[EDITORIALS]Hynix a political footballHow to handle debt-stricken Hynix Semiconductor Inc. has become a political issue in the June 13 local elections. Talks among Hynix, its creditors and Micron Technology, Inc., a U.S. chipmaker, collapsed early last month. We worry that politicians, not the parties concerned, are trying to solve the problem.
This intervention is most clear in Gyeonggi and North Chungcheong provinces, where Hynix has production plants. Candidates of the Grand National Party and the Millennium Democratic Party clash over almost all other issues, going so far as to launch personal attacks on each other. But they are of one mind about Hynix: They vow that the ailing firm must survive independently.
Jin Nyum, an MDP candidate for governor of Gyeonggi province, issued a joint statement with the firm's labor union at the Hynix plant, saying he supports the company's "independent survival in principle." He pushed for the sale of Hynix to the U.S. chipmaker when he was finance and economy minister. The votes of more than 100,000 workers at Hynix and its suppliers may be enough to determine the outcome of the June 13 race. The problem is, however, that the candidates' calls for the company's "independent survival" are nothing more than election slogans, lacking specific ideas for keeping it afloat. As a result, they are making the Hynix issue even more complicated. The government and creditor banks, which vowed to try again to sell the firm to local or overseas chipmakers just one month ago, are now silent. The GNP has proposed that the government and lenders put together a new bailout package for Hynix, although the party criticized the government's earlier efforts in that direction.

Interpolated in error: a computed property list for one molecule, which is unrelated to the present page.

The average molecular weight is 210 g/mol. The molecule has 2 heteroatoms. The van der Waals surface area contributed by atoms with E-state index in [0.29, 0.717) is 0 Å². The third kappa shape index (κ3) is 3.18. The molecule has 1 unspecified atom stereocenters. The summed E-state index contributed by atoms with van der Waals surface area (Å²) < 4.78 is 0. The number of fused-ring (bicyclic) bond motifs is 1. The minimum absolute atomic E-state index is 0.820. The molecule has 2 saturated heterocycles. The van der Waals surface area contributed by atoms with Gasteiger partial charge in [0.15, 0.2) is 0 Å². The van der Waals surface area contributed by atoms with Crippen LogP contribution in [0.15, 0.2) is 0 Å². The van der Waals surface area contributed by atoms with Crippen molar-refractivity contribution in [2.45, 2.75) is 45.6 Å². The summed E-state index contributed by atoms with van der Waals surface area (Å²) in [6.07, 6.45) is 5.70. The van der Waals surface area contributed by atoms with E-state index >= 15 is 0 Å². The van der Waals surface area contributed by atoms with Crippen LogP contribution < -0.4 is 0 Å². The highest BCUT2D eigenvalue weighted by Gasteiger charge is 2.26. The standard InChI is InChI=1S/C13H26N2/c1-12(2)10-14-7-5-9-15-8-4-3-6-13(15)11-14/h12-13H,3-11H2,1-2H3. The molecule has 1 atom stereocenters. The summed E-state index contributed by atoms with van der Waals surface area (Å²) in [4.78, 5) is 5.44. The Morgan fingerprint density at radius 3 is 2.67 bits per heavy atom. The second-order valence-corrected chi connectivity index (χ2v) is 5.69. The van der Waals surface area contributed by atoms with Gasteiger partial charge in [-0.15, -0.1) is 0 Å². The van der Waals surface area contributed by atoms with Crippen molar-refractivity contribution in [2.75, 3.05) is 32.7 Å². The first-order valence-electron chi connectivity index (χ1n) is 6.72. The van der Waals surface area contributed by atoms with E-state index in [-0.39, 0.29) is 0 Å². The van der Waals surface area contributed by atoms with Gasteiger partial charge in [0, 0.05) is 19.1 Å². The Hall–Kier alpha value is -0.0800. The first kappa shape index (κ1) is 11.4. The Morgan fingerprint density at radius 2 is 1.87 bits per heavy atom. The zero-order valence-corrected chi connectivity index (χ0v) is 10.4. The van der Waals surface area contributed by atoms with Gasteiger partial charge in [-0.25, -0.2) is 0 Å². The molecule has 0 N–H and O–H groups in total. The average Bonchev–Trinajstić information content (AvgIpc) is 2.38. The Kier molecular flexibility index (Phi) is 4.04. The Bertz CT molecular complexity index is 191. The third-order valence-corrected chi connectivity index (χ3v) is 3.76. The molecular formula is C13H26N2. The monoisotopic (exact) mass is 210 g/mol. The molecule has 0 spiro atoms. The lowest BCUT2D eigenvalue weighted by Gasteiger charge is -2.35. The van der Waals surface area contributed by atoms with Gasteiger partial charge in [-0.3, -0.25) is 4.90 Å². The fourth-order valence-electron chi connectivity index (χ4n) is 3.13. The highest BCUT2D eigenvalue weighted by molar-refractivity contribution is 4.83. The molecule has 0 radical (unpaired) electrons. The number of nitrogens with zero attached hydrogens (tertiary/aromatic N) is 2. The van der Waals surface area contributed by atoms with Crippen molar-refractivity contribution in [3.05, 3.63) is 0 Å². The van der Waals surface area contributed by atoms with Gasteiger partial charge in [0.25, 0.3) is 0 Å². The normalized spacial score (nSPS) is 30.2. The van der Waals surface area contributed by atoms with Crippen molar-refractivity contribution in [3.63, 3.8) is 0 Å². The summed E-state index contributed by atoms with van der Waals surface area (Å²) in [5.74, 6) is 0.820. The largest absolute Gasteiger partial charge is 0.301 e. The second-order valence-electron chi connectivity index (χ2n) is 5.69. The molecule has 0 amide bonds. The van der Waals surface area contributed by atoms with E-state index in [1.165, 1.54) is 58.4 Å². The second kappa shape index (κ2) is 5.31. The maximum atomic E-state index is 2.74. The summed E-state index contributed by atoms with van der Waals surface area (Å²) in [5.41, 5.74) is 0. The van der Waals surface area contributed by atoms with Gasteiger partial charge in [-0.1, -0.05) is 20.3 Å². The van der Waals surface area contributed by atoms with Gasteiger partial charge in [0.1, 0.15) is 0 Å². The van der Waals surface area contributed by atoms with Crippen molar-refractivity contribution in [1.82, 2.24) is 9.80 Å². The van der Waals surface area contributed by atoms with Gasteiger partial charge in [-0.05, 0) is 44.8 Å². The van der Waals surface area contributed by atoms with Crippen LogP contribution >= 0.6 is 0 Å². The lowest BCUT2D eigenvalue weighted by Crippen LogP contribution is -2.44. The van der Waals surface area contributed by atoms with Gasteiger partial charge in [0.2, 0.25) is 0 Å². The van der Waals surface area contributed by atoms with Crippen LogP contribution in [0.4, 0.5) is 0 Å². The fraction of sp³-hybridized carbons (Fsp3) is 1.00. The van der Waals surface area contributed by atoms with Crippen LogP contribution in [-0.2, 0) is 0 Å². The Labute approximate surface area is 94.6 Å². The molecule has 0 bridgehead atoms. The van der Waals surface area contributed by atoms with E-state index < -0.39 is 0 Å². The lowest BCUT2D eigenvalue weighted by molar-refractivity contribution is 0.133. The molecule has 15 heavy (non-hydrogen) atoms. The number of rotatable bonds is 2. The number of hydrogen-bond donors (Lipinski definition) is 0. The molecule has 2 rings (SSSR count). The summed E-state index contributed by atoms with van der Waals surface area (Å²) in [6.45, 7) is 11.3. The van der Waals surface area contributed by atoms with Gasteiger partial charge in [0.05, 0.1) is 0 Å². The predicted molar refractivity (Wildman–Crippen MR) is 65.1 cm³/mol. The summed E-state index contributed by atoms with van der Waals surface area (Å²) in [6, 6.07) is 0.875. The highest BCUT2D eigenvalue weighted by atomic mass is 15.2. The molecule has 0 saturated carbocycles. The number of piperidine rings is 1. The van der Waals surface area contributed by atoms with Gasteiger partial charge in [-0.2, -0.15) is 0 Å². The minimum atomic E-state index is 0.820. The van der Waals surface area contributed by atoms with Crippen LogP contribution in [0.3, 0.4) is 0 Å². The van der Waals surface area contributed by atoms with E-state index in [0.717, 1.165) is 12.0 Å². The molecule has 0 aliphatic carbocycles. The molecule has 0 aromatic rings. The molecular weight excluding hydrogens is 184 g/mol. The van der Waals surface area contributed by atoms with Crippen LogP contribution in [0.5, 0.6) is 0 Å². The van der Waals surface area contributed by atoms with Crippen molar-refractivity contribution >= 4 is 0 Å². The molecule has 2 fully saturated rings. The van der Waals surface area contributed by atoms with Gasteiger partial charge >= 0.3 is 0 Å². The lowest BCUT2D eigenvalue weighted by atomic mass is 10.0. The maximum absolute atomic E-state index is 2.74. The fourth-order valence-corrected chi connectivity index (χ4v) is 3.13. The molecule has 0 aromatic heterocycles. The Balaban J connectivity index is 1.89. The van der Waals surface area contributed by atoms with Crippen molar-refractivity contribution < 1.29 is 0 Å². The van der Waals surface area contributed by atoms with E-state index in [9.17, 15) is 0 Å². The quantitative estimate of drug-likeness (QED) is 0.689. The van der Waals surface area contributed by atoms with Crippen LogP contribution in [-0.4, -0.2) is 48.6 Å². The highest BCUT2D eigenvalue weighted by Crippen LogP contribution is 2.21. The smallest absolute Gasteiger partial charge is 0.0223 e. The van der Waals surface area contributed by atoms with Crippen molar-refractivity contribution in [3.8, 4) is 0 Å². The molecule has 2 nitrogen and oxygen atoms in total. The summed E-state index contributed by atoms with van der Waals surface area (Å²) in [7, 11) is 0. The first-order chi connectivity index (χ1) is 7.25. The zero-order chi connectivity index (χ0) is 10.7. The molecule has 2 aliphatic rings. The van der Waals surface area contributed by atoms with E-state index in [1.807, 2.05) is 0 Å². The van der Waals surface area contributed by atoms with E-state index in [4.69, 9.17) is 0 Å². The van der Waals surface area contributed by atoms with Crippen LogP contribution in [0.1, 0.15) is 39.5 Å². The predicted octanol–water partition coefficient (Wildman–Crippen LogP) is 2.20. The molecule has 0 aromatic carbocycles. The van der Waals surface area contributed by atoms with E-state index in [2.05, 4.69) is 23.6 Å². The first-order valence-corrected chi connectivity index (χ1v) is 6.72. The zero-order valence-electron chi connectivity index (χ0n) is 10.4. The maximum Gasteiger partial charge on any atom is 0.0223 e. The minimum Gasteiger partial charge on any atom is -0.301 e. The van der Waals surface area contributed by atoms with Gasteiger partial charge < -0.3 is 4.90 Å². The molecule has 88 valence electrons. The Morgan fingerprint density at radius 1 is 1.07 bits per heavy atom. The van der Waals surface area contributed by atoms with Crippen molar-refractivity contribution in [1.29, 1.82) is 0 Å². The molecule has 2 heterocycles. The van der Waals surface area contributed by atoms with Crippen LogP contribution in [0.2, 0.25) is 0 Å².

Because the Hynix board has voted against the sale to a foreign firm of its chip-making operations, there is no clear-cut solution for the firm's troubles, but the longer the problem drags on, the more money will be lost. International semiconductor prices are unstable, and Hynix is getting weaker because it has no money for new facilities. Hynix is paying 1.2 billion won ($980,000) in interest every day. Will politicians share that burden after the elections? If they cannot, they should not play politics with Hynix's fate.